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Math Help - Help with trigonometry world problem.

  1. #1
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    Help with trigonometry world problem.

    Hi guys,

    I am having trouble with this word problem:

    Two buildings face each other on opposite sides of a city square. The angle of depression from the top of the taller building to the base of the shorter is 38 degrees. The angle of depression from the top of the shorter building to the base of the taller is 23 degrees. If one building is 30 m higher than the other, how wide is the square?
    If someone could point me in the right direction it'd be much appreciated! I've just been banging my head against a wall on this one .

    Thanks,
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  2. #2
    Super Member craig's Avatar
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    Quote Originally Posted by flyingllama View Post
    Hi guys,

    I am having trouble with this word problem:



    If someone could point me in the right direction it'd be much appreciated! I've just been banging my head against a wall on this one .

    Thanks,
    Here's how I would do it:

    Draw a basic diagram of two buildings, on of height h, and one of height h+30, then you can draw on the two lines of depression, complete with their angles of depression.

    Using the alternate angles rule, you then have two right angles triangles. Both of these have the same base - (the width of the square).

    Using trigonometry, you end up with the two equations:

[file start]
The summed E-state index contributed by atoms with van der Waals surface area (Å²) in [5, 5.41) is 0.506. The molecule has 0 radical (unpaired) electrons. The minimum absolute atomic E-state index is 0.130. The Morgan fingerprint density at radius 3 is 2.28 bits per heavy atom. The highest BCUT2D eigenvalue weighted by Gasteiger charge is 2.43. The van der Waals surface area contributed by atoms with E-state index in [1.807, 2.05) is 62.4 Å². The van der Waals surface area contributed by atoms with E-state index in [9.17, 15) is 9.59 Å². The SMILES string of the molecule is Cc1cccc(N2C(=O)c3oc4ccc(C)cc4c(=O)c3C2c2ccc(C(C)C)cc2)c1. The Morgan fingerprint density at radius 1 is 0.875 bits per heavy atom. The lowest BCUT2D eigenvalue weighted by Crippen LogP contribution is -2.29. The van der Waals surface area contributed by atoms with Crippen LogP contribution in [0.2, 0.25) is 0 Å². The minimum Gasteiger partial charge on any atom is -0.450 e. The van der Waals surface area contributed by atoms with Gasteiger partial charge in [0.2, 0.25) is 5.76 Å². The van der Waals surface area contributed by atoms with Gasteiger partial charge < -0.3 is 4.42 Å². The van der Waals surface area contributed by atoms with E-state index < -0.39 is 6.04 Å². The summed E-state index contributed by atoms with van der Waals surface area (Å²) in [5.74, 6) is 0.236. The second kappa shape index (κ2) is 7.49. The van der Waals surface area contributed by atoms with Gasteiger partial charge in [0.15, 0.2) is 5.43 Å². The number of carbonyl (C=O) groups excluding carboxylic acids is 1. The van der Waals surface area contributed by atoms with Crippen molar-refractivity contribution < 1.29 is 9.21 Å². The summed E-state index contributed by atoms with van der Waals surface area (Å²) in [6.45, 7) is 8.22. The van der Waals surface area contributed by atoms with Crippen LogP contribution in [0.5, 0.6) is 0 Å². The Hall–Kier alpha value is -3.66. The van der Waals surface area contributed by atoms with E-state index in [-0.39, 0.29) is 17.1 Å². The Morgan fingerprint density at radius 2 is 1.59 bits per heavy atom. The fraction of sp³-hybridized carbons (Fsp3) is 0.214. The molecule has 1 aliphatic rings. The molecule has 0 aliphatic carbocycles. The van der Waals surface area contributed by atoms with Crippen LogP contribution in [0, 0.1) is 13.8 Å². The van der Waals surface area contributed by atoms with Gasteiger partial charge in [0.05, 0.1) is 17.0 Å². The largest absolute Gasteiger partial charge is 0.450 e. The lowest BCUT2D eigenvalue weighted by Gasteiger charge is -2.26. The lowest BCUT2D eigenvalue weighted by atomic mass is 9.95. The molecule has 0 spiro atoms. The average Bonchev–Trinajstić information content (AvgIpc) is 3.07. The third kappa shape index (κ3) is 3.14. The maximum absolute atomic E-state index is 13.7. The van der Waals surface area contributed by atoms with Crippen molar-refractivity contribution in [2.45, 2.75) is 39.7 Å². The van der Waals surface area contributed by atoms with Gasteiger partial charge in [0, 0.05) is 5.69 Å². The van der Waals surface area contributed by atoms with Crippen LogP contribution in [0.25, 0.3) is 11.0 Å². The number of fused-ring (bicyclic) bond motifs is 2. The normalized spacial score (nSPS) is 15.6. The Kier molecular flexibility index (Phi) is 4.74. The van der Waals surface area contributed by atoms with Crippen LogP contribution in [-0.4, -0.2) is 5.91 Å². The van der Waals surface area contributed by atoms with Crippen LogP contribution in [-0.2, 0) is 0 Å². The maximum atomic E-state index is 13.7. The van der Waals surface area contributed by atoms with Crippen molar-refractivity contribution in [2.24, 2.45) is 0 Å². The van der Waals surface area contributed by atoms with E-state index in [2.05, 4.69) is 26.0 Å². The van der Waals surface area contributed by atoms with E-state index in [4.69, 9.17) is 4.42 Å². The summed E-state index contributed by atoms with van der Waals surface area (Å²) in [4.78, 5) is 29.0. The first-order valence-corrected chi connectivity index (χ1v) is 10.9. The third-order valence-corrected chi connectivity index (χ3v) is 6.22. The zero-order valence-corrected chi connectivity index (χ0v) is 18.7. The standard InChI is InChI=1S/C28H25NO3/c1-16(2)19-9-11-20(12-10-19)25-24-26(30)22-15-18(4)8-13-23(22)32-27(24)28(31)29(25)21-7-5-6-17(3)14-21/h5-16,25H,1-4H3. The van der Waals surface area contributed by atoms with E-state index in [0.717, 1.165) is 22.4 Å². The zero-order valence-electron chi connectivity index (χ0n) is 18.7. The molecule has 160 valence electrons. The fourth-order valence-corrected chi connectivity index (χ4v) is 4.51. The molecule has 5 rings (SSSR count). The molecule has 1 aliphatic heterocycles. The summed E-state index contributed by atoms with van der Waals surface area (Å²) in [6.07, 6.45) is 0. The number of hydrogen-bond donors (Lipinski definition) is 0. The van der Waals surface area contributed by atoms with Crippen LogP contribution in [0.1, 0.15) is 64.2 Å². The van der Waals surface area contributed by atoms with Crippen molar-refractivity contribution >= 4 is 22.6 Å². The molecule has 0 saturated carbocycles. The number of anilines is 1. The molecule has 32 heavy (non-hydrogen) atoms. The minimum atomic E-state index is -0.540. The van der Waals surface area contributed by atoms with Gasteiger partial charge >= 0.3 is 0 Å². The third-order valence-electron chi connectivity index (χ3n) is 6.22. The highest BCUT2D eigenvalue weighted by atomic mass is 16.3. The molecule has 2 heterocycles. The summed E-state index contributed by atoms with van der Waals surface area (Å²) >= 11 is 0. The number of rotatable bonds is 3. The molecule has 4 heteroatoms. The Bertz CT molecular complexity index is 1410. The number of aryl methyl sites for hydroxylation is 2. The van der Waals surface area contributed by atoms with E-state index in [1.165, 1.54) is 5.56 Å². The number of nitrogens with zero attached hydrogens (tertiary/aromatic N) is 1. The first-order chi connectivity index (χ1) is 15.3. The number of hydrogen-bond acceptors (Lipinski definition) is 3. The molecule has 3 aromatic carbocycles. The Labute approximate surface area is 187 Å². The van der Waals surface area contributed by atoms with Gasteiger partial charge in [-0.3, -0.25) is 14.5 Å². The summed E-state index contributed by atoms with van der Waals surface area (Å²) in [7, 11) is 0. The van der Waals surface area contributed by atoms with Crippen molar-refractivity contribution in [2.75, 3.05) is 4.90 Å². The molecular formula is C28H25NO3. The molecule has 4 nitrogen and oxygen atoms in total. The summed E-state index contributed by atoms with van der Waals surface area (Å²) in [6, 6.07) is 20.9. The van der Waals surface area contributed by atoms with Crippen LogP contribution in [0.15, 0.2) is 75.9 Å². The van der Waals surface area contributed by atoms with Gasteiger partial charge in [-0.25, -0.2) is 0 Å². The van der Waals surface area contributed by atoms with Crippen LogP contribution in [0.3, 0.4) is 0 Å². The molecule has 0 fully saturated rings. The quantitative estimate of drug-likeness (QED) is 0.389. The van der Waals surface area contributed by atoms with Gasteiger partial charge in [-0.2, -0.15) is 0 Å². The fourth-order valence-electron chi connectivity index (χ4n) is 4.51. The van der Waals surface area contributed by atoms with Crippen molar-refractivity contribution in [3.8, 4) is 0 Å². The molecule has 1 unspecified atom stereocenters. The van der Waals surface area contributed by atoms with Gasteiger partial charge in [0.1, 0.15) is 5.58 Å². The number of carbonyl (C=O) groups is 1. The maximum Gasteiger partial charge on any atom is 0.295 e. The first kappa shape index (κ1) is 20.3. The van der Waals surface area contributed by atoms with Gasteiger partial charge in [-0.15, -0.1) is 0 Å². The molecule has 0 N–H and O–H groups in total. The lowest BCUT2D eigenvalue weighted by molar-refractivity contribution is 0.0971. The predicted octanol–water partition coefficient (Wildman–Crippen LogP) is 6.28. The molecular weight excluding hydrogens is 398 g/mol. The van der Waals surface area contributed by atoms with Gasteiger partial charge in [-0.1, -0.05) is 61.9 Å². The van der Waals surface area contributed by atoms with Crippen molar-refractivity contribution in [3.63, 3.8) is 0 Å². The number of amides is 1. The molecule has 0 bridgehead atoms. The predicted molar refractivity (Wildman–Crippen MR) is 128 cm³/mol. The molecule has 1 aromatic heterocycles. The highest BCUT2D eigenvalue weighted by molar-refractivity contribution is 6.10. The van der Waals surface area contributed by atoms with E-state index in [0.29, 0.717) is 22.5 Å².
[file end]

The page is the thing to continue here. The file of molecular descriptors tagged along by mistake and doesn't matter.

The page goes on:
\tan{23} = \frac{h}{x} and \tan{38} = \frac{h + 30}{x} where x is the width of the square.

    If we rearrange this to make h the subject, we get the following:

    h = x\tan{23} and h = x\tan{38} - 30

    Equating these two eliminates h, and gives you the following:

    x\tan{23} = x\tan{38} - 30

    You should be able to solve this by rearranging and taking out the common factor of x, giving you the width of the square.

    Hopefully this wasn't too confusing, I will try and do a diagram to help explain the triangles that we found.

    Craig
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  3. #3
    Super Member craig's Avatar
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    Here's a basic diagram to illustrate what I mean.
    Attached Thumbnails Attached Thumbnails Help with trigonometry world problem.-tri.jpg  
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  4. #4
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    Hi Craig,

    Thanks for your help but I'm still having trouble.

    As you stated the equation is:

    <br />
x\tan{23} = x\tan{38} - 30<br />

    I need to isolate x or remove it from the equation completely?

    If I move the second expression over I get:

    <br />
x\tan{23} - x\tan{38} = - 30<br />

    Then I can remove the x's?

    or do I have to isolate the x's?

    In that case:

    <br />
\frac{x\tan{23}}{\tan{38}} = x\ - 30<br />

    Where do I go from here? How do I get the x in the top left out? What am I supposed to be doing?

    Apologies for my inability to comprehend these mathematical topics.

    The answer in the BOB is 84.1m by the way.

    Thanks.
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  5. #5
    Super Member craig's Avatar
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    Quote Originally Posted by flyingllama View Post
    I need to isolate x or remove it from the equation completely?

    If I move the second expression over I get:

    <br />
x\tan{23} - x\tan{38} = - 30<br />
    As x is the width of the square you want to isolate it, not remove.

    Notice that in your above equation, everything on the left hand side has a common factor, x, removing this gives you:

    <br />
x(\tan{23} - \tan{38}) = - 30<br />

    Dividing both sides by (\tan{23} - \tan{38}) gives you:

    x = \frac{-30}{(\tan{23} - \tan{38})}

    Now all you have to do is work out what numerical value this is, and there's you answer

    The maths in these "word" problems is often not that hard, the difficult thing is translating the words and finding a solvable formula from them.

    Anyway hope this helped

    Craig
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  6. #6
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    Thanks Craig! You are a big help for me and a valuable asset to this forum.
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